MSI offers the GL63 series with either a 60 Hz IPS or a 120 HZ TN screen, the same they’re using on the GE63 Raider series.

Our sample came with the former option, and this is where MSI cut a corner with our configuration of the GL63 8SD, opting for a rather mediocre display. It’s a matte FHD IPS panel, but with a refresh rate of 60 Hz and sub-par brightness, contrast and viewing angles by today’s standards, as you can tell from the data beneath, recorded with a Spyder4 sensor.

  • Panel Hardware ID: LG Philips LGD05C8 (LP156WFC-SPP1);
  • Coverage: 66% sRGB, 47% NTSC, 49% AdobeRGB;
  • Measured gamma: 2.3;
  • Max brightness in the middle of the screen: 220 cd/m2 on power;
  • Contrast at max brightness: 630:1;
  • White point: 6700 K;
  • Black on max brightness: 0.35 cd/m2;
  • PWM: No;
  • Response time: ~25 ms BTW.

Now, this will do fine for everyday use as long as you’re staying indoors, in dimmer environments. It won’t suffice in brighter places though, or for anyone used with better quality panels.

The updated GL63 9SDK is still available with these two-panel options, no longer ships with this panel, but an improved quality, brighter and faster 144 Hz option, which puts the GL63 on par with its direct competitors like the Acer Nitro 5, Lenovo legion Y540 or the Asus TUF FX505 lineup.

Hardware and performance

Our test model is a mid-range configuration of the MSI GL63, with the Core i7-8750H processor, 8 GB of DRR4 2666 MHz RAM (single stick, works in single channel), dual graphics, with Intel UHD 630 and the dedicated Nvidia GTX 1660 Ti 80W chip, as well as dual storage, with a 256 GB M.2 PCIe x2 SSD and a 1 TB 2.5″ 7200 rpm HDD for mass storage.

Retail models ship with either the 8th gen CPU on the GL63 8SD/8SDk variants, or the 9th gen Core i7-9750H GL63 9SD/9SDK models. Given how the i7-9750H is just a bumped-up iteration of the 8750H, as explained in this article, you’re most likely not going to feel a difference between the two in daily use, unless you work with applications that can benefit from its increased amount of L3 cache.

The components are accessible inside, where you’ll also find the battery, wireless module, and the speakers system. The GL63 is internally similar to the GE63 Raider variant, which means it uses a small-sized bar-shaped battery placed between the hinges, a complex cooling system and leaves most of the bottom for speakers.

Getting to these components is a bit tricky though, as it requires you to remove the plastic underbelly. For that, you need to take care of the screws, all visible on the back, but careful that there’s actually a warranty sticker on top one of them, which suggests that getting inside can void the warranty in some regions (like here in Europe, but the legislation differs in the US and Asia).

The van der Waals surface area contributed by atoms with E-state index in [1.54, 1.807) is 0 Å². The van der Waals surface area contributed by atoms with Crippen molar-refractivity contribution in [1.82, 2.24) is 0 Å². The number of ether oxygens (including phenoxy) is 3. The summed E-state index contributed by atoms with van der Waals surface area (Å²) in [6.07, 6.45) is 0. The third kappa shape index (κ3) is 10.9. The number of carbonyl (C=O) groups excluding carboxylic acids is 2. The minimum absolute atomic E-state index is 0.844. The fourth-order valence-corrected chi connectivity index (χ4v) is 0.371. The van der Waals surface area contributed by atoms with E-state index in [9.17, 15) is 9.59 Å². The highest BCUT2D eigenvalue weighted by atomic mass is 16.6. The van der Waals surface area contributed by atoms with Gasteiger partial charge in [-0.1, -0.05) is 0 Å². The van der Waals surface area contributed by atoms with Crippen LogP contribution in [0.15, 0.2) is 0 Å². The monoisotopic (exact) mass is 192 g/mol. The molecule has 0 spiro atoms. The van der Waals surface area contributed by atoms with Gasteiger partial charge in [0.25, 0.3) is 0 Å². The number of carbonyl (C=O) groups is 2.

You’ll need to be extra careful when taking the back panel out, and start from the front and left side, as the side that includes the HDMI/DP ports need to come out last, as the ports are slotted into the plastic edge. You’ll find clips on Youtube that explain the process, and if you can’t find them for the GL63 series, you’ll definitely find some for the GE63 line, which is designed just the same.

Moving on to actually using this laptop, it handles everyday tasks smoothly and mostly quietly. The fans switch off with casual use on battery, and although they’re active while plugged in, they still run quietly and you’re not going to hear them in a normal environment.

You’re not going to get such a laptop just for browsing and movies, though, I’d expect you’ll also run more demanding tasks and games. We’ll get to games in a second, but first we’re going to test the CPU’s performance in demanding loads, and we do that by running Cinebench R15 for 10+ times in a loop, with 2-3 seconds delay between each run, with the laptop in the Sport Shift profile in the included Dragon Center control application and fans on Auto. As far as I know, the Turbo Shift mode does not have an impact on the CPU, that’s why we didn’t opt for it on these tests, but we’ll use it later on once we test the combined CPU+ GPU loads.

Most implementations of this CPU return high-scores for the first Cinebench runs and then settle a little lower as the CPU heats-up and can no longer maintain its maximum Turbo speeds for more than a few seconds.

This performed a little bit poorer than expected, as it settled for Turbo Boost speeds of only 3.0 GHz out of the box, a TDP of 45 W and temperatures of around 80 degrees Celsius, translating in scores of 950+ points. Details below.

These are rather low frequencies for a 45W TDP, as most other implementations of the i7-8750H settle at around 3.2-3.3 GHz out-of-the-box and scores of around 1050 points. This is not the first MSI laptop that performs this way in the Cinebench loop test, but the behavior can be addressed with undevolting, and our test unit ended up stable in benchmarks and real-use at -150 mV.

In this case, the CPU settled for scores of 1100+ points, Turbo Boost speeds of 3.5 GHz, a TDP of 45 W and similar temperatures of 80 degrees Celsius. Details below.

Power Limit Throttling is the limiting factor here, and XTU did not allow us to further up the TDP limit, so in the end, our GL63 sample ended up at roughly 90% of what the 8th gen i7 processor is capable of delivering in a best-case implementation. Thermally, there’s a hefty headroom that could allow MSI to further improve the performance if they decide to up the Power Limit in a future BIOS update, but I wouldn’t hold my breath for it.

Despite this behavior in the Cinebench loop test, the CPU actually runs at high frequencies with games and benchmarks, especially once undervolted, as you’ll see below.

We first ran our set of standard benchmarks on the default profile, and here’s what we got:

  • 3DMark 13 – Fire Strike: 13016 (Graphics – 14684, Physics – 15402);
  • 3DMark 13 – Time Spy: 5924 (Graphics – 5611, CPU – 5051);
  • Uniengine Superposition Extreme: 3005;
  • PassMark: Rating: 4791, CPU mark: 11074, 3D Graphics Mark: 8767;